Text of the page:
12-17-2014 11:51 AM
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  1. ace0187420's Avatar
    32 bit is dead technology for phones no point in buying a phone with it when the next batch will be 64 bit and somewhat future proof.
    09-06-2014 01:09 PM
  2. PsychDoc's Avatar
    Can someone explain -- nice and simply -- exactly what are the benefits of 64 bit vs.32 bit archetecture are from an end user's standpoint?

    Or is this something that's just of theoretical interest and pushing the boundaries just to push the boundaries...if you know what I mean. I'm not a gamer, I don't do a lot of complicated things on my smartphone. I just read articles on the internet, watch a few youtube vids, order stuff on Amazon occassionally, check stock portfolios and send and receive emails.

    So just what is 64 bit going to do for me?
    09-06-2014 03:47 PM
  3. stackberry369's Avatar
    Can someone explain -- nice and simply -- exactly what are the benefits of 64 bit vs.32 bit archetecture are from an end user's standpoint?

    Or is this something that's just of theoretical interest and pushing the boundaries just to push the boundaries...if you know what I mean. I'm not a gamer, I don't do a lot of complicated things on my smartphone. I just read articles on the internet, watch a few youtube vids, order stuff on Amazon occassionally, check stock portfolios and send and receive emails.

    So just what is 64 bit going to do for me?
    Cook your dinner? Have your babies maybe?

    Posted via Android Central App
    09-06-2014 04:41 PM
  4. meyerweb#CB's Avatar
    The Android L*Developer Preview*will provide developers with 32-bit system images to flash on the Nexus devices, with an additional emulator for 64-bit system images.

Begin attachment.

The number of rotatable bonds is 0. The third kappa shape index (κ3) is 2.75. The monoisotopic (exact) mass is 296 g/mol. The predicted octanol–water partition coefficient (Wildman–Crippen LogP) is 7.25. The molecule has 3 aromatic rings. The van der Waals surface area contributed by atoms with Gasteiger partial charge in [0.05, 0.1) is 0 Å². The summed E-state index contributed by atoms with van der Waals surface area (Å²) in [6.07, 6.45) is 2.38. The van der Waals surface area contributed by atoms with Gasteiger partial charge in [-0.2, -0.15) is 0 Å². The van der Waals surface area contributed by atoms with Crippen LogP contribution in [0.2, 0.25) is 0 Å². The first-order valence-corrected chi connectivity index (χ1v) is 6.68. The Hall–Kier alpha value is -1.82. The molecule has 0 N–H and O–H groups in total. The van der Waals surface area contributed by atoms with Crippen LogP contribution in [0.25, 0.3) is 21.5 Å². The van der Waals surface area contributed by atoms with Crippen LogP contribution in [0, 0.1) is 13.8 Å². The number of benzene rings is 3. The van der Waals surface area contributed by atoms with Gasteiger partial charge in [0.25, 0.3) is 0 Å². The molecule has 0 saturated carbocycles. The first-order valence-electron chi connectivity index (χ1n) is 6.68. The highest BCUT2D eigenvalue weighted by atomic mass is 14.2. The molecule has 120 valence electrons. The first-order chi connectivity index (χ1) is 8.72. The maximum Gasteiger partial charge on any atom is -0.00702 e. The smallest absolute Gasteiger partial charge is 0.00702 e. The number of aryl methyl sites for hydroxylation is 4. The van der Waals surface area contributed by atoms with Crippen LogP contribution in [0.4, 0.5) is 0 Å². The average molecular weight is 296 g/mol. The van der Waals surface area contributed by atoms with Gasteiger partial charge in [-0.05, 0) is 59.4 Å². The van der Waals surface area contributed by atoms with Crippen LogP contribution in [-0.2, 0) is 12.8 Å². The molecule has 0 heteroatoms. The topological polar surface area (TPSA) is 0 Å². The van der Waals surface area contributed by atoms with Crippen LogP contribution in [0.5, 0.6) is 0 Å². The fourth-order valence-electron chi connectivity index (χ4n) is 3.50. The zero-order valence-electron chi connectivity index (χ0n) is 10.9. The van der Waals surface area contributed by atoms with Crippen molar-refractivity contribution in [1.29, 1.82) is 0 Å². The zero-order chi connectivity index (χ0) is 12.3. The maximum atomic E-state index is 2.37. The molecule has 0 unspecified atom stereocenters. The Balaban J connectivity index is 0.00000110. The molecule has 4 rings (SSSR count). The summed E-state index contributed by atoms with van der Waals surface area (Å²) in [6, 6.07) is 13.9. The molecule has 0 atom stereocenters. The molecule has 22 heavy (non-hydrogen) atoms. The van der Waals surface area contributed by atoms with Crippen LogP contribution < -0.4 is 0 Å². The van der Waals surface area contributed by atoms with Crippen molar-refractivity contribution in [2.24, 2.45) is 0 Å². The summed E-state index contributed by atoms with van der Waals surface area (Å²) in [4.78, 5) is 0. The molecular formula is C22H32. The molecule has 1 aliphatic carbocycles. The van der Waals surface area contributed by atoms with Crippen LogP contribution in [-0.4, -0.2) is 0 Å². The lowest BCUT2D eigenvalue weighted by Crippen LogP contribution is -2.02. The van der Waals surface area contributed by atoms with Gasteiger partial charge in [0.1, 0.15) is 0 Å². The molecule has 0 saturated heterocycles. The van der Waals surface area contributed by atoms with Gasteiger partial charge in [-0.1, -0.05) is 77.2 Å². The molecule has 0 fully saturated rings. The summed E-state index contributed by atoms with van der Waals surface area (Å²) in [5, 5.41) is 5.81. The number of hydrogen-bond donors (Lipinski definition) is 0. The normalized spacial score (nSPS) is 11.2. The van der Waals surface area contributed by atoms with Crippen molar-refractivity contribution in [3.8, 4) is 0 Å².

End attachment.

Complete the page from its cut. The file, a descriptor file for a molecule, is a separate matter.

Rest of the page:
And the final version of Android L will also run on both 32 and 64 bit systems.
    09-06-2014 04:42 PM
  5. Love Divine's Avatar
    What tangible benefit will the processor being 64-bit provide at this stage in the game? Can anybody here clamoring for one or "refusing to buy" the "not-future-proof" Note 4 because of that explain this to me?

    My guess is that this is just blatantly reactionary to Apple, as is most everything else in the Android space these days. The Gold color (now on everything) and finger print scanner were the first steps, and now the 64-bit. Honest question here (I've been out of the loop for a while) - was 64-bit something that was legitimately in the pipeline before the 5s? Or was fast-tracked asap? My understanding of Qualcomm's next gen SoCs is that it was pretty much fast-tracked.
    09-06-2014 05:14 PM
  6. ace0187420's Avatar
    And the final version of Android L will also run on both 32 and 64 bit systems.


    you think they are going to make 2 versions for the foreseeable future? The 64 bit one clearly doesn't run on 32 bit or you wouldn't need the emulator.
    09-06-2014 05:31 PM
  7. ace0187420's Avatar